EHRs require a higher level of reliability and present a more complex technical challenge to your physician practice clients. Unfortunately, many practices fail to correctly analyze their situation and design technology strategies that will support a successful EHR effort.
1. EHR Customization
Many practices undertake efforts to customize the EHR to meet their operational and clinical needs. However, before a practice is in a position to determine what they want to customize, the practice needs to understand what the EHR product does and the quality of the clinical information. For example, some practices undertake expensive efforts to customize clinical information based on their paper forms that may not be the most effective structure for an EHR-based record.
In the worst cases, customization can undermine other EHR capabilities. For example, changes to clinical content may not properly trigger calculation of the E&M code and be properly included in the EHR exam notes.
What You Can Do – Work with the practice client to fully analyze the EHR and assess the applicability of the EHR before undertaking expensive changes. Such an analysis should answer the question about what would happen if the practice used the EHR without the change as well as the complete scope of work needed to implement the changes to completely work with the EHR.
2. Managing Third Party EHR Components and Services
Many EHR products include third party components to supplement the basic capabilities of the EHR. Third party products are used to manage EHR images, provide patient portal functionality, and even clinical content to support charting in various areas of medicine.
In many cases, these products are sold as a package but may be contractually set up as if the practice was buying individual products and connecting them together. Indeed, it can be difficult to find someone who understands all of the various pieces of the products and how they work together.
This problem also manifests itself in the implementation effort, when the practice may have to separately seek help from the EHR vendor and third party vendors. Each vendor may understand the functionality of their product and the handoff to the other product, but they rarely understand the details of their third party partner software and services.
What You Can Do –Your third party billing organization may be able to serve as the analyst to rationalize the practical aspects of working with these various products. For example, you may be able to analyze the interface between the EHR and third party patient portal product to identify a good approach for the practice to manage the interactions with patients through the portal. Similarly, you may be able to articulate the technical problem that is causing problems charting patient visits where the third party clinical content may record the patient treatment plan, but fail to generate the patient order for EHR tracking.
3. Establishing Reliable System Infrastructure
In many cases, medical practices are not getting the advice they need on options to mitigate the chance of a system failure and assure adequate hardware resources. For example,
Practices that are based on a hospital campus may be able to capitalize on the uninterruptable power service offered by the hospital and take advantage of their redundant Internet connections. Practices in many offices need to evaluate the risk of disruption and the investment needed to assure reliable power and communications.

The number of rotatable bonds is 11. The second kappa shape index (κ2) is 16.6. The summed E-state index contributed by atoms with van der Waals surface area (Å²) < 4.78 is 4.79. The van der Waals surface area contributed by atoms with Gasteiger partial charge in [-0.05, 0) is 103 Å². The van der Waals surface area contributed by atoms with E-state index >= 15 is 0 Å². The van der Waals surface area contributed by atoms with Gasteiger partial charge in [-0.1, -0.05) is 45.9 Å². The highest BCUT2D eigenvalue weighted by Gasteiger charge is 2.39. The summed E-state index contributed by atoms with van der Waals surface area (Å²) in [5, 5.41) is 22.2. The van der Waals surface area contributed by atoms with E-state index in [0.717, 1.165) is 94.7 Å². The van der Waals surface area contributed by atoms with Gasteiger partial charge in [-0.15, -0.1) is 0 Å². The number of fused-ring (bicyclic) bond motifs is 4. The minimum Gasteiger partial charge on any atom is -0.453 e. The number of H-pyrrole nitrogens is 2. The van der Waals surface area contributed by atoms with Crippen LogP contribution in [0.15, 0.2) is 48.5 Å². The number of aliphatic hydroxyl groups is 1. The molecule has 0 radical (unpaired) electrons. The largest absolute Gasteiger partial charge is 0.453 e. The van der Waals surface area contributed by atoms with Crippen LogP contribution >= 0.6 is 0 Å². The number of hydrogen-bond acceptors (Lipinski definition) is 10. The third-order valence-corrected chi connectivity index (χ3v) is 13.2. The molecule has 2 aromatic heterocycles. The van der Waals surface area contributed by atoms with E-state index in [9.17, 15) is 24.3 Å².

Practices need to evaluate their need for redundant storage devices and even servers to avoid disruption to system access. Due to the drop in hardware costs and virtual machine structures, many practices can afford to invest in more reliable and redundant hardware for their EHR.
What You Can Do –Evaluate the costs of redundant and fail-safe computer systems and communications to avoid disruptions due to system failure or lack of system resources. In too many cases, practices are going with bare minimum configurations which may cause performance and/or reliability problems.
4. Protecting Patient Information
Many practices do not have the technical expertise or even understanding of their own system to conduct a Security Risk Assessment. Security Risk Assessment is a Meaningful Use Measure needed to qualify for the Medicare EHR incentive payment.
Security Risk Assessments evaluate the administrative, physical and technology strategies used to protect patient information. Thereby, the actual ability of the practice to meet the security requirements will depend on the design of their technology base, placement of their equipment, and access standards and procedures.
What You Can Do –Make your client aware of the key issues related to Security Risk Assessments. You can advise your client on the hardware selection and design decisions as well as the procedures needed to implement a system that will protect patient information as well as provide a viable path to meeting the Meaningful Use Measure.
Your physician practice clients are facing a wide range of implementation and use challenges in their effort to take advantage of EHRs. Unfortunately, many practices are proceeding without adequately considering the technology issues that could affect EHR use for years. Targeting your efforts to helping clients with the technical challenges of EHRs will help them protect their investment and their records.
Ron Sterling (800-967-3028, www.sterling-solutions.com) publishes the popular EHR Blog Avoid-EHR-Disasters.blogspot.com, and authored the HIMSS Book of the Year Award winning guide “Keys to EMR/EHR Success.” He is an independent EHR consultant. Hear Ron speak in an archived webinar sponsored by Kareo: What You Need to Know About Selecting the Right EHR. Ron most recently wrote for Getting Paid on Effect of ICD-10 Codes on EHR Timelines for Medical Billing Services.